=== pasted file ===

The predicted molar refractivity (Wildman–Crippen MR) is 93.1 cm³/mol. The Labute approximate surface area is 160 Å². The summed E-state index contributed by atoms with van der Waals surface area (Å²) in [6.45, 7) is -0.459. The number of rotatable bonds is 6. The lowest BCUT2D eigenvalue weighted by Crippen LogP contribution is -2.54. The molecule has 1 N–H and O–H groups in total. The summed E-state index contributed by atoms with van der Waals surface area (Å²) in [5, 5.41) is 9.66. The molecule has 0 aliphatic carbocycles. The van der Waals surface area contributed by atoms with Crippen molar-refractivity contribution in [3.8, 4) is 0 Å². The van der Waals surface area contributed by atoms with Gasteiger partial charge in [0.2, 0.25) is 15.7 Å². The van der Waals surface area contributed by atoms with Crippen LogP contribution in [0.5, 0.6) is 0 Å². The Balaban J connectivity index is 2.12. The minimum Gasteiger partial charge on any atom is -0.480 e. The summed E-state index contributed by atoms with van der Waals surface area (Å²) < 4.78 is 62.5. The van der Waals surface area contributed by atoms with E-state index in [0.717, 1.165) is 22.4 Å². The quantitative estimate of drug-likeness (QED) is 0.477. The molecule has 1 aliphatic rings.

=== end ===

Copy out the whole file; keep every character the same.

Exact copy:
The predicted molar refractivity (Wildman–Crippen MR) is 93.1 cm³/mol. The Labute approximate surface area is 160 Å². The summed E-state index contributed by atoms with van der Waals surface area (Å²) in [6.45, 7) is -0.459. The number of rotatable bonds is 6. The lowest BCUT2D eigenvalue weighted by Crippen LogP contribution is -2.54. The molecule has 1 N–H and O–H groups in total. The summed E-state index contributed by atoms with van der Waals surface area (Å²) in [5, 5.41) is 9.66. The molecule has 0 aliphatic carbocycles. The van der Waals surface area contributed by atoms with Crippen molar-refractivity contribution in [3.8, 4) is 0 Å². The van der Waals surface area contributed by atoms with Gasteiger partial charge in [0.2, 0.25) is 15.7 Å². The van der Waals surface area contributed by atoms with Crippen LogP contribution in [0.5, 0.6) is 0 Å². The Balaban J connectivity index is 2.12. The minimum Gasteiger partial charge on any atom is -0.480 e. The summed E-state index contributed by atoms with van der Waals surface area (Å²) < 4.78 is 62.5. The van der Waals surface area contributed by atoms with E-state index in [0.717, 1.165) is 22.4 Å². The quantitative estimate of drug-likeness (QED) is 0.477. The molecule has 1 aliphatic rings.